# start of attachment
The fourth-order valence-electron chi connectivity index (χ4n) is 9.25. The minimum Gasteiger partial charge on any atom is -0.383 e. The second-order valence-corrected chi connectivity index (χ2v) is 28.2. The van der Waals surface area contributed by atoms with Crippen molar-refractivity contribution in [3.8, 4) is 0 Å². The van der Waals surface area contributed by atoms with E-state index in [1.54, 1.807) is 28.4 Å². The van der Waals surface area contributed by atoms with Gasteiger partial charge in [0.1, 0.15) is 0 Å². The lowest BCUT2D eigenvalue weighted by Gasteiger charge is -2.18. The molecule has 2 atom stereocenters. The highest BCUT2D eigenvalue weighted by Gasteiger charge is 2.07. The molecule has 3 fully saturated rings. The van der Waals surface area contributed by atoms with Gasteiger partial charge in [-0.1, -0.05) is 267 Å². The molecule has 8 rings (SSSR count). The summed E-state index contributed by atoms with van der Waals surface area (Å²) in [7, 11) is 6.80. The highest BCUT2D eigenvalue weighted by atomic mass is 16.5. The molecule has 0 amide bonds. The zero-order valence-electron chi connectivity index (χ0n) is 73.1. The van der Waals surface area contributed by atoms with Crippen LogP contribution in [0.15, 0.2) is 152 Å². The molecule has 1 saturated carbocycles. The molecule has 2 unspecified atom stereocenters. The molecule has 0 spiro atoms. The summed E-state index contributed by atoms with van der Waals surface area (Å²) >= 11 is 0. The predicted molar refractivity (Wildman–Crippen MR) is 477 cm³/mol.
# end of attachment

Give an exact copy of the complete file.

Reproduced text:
The fourth-order valence-electron chi connectivity index (χ4n) is 9.25. The minimum Gasteiger partial charge on any atom is -0.383 e. The second-order valence-corrected chi connectivity index (χ2v) is 28.2. The van der Waals surface area contributed by atoms with Crippen molar-refractivity contribution in [3.8, 4) is 0 Å². The van der Waals surface area contributed by atoms with E-state index in [1.54, 1.807) is 28.4 Å². The van der Waals surface area contributed by atoms with Gasteiger partial charge in [0.1, 0.15) is 0 Å². The lowest BCUT2D eigenvalue weighted by Gasteiger charge is -2.18. The molecule has 2 atom stereocenters. The highest BCUT2D eigenvalue weighted by Gasteiger charge is 2.07. The molecule has 3 fully saturated rings. The van der Waals surface area contributed by atoms with Gasteiger partial charge in [-0.1, -0.05) is 267 Å². The molecule has 8 rings (SSSR count). The summed E-state index contributed by atoms with van der Waals surface area (Å²) in [7, 11) is 6.80. The highest BCUT2D eigenvalue weighted by atomic mass is 16.5. The molecule has 0 amide bonds. The zero-order valence-electron chi connectivity index (χ0n) is 73.1. The van der Waals surface area contributed by atoms with Crippen LogP contribution in [0.15, 0.2) is 152 Å². The molecule has 1 saturated carbocycles. The molecule has 2 unspecified atom stereocenters. The molecule has 0 spiro atoms. The summed E-state index contributed by atoms with van der Waals surface area (Å²) >= 11 is 0. The predicted molar refractivity (Wildman–Crippen MR) is 477 cm³/mol.